Let’s all agree on good TV.
In his latest book, prominent TV critic Bianculli (TV and Film/Rowan Univ.; Dangerously Funny: The Uncensored Story of “The Smothers Brothers Comedy Hour,” 2010, etc.), the founder and editor of tvworthwatching.com, traces the evolution of TV from its cultural status as a lesser medium to its current lauded “Platinum Age.” The book is arranged by genre, with the author selecting five series that represent the growth of each particular form; for example, he examines the crime show genre by considering the steps taken by Hill Street Blues, NYPD Blue, The Sopranos, and The Shield to get to Breaking Bad. It’s difficult to argue with Bianculli’s assertion that contemporary TV enjoys unprecedented critical and cultural cachet or that today’s series are artistically worthy endeavors. Unfortunately, that’s what makes the book problematic: Bianculli’s premise is so self-evident as to make all of this effort seem a bit pointless, a failing not helped by the author’s adherence to conventional wisdom (his series selections will pop no monocles) and workmanlike style. Performances or creators are described as “wonderful,” and shows are declared “masterpieces” with little explication, and the author fails to meaningfully address the larger technological and social changes that have been instrumental in the growing sophistication and specificity of today’s TV. A series of capsule career biographies of such significant TV creators as Steven Bochco, Ken Burns, David Milch, Judd Apatow, Vince Gilligan, and Norman Lear provide the book’s most useful passages, constituting a concise historical survey of the creative side of the medium. However, the author’s less-than-scintillating wordsmithing lends the proceedings the air of a pro forma exercise.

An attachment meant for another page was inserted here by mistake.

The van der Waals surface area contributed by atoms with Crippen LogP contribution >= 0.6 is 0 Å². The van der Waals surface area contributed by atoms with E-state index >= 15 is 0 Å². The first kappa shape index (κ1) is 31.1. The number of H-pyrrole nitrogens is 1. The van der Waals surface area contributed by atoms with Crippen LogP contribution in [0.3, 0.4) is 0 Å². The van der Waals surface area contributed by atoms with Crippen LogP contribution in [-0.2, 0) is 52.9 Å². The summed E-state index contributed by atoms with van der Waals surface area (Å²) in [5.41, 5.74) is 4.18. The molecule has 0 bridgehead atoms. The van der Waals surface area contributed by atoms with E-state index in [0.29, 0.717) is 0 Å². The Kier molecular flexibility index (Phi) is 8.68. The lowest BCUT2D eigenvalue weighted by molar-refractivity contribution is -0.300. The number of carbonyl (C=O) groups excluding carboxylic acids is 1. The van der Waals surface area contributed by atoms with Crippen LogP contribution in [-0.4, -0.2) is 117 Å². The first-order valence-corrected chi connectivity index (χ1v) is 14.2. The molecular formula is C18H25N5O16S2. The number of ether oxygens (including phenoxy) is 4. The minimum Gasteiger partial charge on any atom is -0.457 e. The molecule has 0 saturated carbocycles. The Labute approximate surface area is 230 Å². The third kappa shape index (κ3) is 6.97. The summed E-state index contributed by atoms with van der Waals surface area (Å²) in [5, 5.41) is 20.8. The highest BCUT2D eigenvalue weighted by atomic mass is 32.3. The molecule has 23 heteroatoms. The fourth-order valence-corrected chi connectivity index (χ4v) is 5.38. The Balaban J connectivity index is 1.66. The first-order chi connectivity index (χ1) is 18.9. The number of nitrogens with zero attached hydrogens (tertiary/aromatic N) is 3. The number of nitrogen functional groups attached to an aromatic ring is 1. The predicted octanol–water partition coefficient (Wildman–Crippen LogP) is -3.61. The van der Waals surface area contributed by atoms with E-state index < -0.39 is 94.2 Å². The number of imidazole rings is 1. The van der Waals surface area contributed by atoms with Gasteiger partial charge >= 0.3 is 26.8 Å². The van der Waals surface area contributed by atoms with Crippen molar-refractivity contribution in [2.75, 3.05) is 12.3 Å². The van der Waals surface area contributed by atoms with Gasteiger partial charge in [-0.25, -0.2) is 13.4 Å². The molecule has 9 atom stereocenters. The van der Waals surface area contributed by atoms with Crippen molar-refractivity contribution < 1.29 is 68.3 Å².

Bianculli dutifully identifies the best of contemporary TV and its antecedents, but the book lacks the thrill of surprise or the satisfaction of new insight.